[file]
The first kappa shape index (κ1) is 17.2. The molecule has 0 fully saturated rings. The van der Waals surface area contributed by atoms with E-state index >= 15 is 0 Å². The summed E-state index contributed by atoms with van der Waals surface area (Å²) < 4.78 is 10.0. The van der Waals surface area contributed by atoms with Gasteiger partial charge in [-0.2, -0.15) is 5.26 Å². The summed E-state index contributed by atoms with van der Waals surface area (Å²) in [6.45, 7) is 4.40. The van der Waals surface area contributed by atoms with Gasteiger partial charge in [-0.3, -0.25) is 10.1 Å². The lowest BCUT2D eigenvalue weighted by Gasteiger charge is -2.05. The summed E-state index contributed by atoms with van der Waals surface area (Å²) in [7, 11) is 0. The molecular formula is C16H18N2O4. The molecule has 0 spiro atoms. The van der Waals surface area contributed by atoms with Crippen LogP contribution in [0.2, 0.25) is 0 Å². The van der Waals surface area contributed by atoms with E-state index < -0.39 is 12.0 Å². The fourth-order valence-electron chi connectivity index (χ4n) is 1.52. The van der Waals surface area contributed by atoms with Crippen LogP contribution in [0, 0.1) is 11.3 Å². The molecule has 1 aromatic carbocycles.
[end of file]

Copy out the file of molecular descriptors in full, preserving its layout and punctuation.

The first kappa shape index (κ1) is 17.2. The molecule has 0 fully saturated rings. The van der Waals surface area contributed by atoms with E-state index >= 15 is 0 Å². The summed E-state index contributed by atoms with van der Waals surface area (Å²) < 4.78 is 10.0. The van der Waals surface area contributed by atoms with Gasteiger partial charge in [-0.2, -0.15) is 5.26 Å². The summed E-state index contributed by atoms with van der Waals surface area (Å²) in [6.45, 7) is 4.40. The van der Waals surface area contributed by atoms with Gasteiger partial charge in [-0.3, -0.25) is 10.1 Å². The lowest BCUT2D eigenvalue weighted by Gasteiger charge is -2.05. The summed E-state index contributed by atoms with van der Waals surface area (Å²) in [7, 11) is 0. The molecular formula is C16H18N2O4. The molecule has 0 spiro atoms. The van der Waals surface area contributed by atoms with Crippen LogP contribution in [0.2, 0.25) is 0 Å². The van der Waals surface area contributed by atoms with E-state index < -0.39 is 12.0 Å². The fourth-order valence-electron chi connectivity index (χ4n) is 1.52. The van der Waals surface area contributed by atoms with Crippen LogP contribution in [0, 0.1) is 11.3 Å². The molecule has 1 aromatic carbocycles.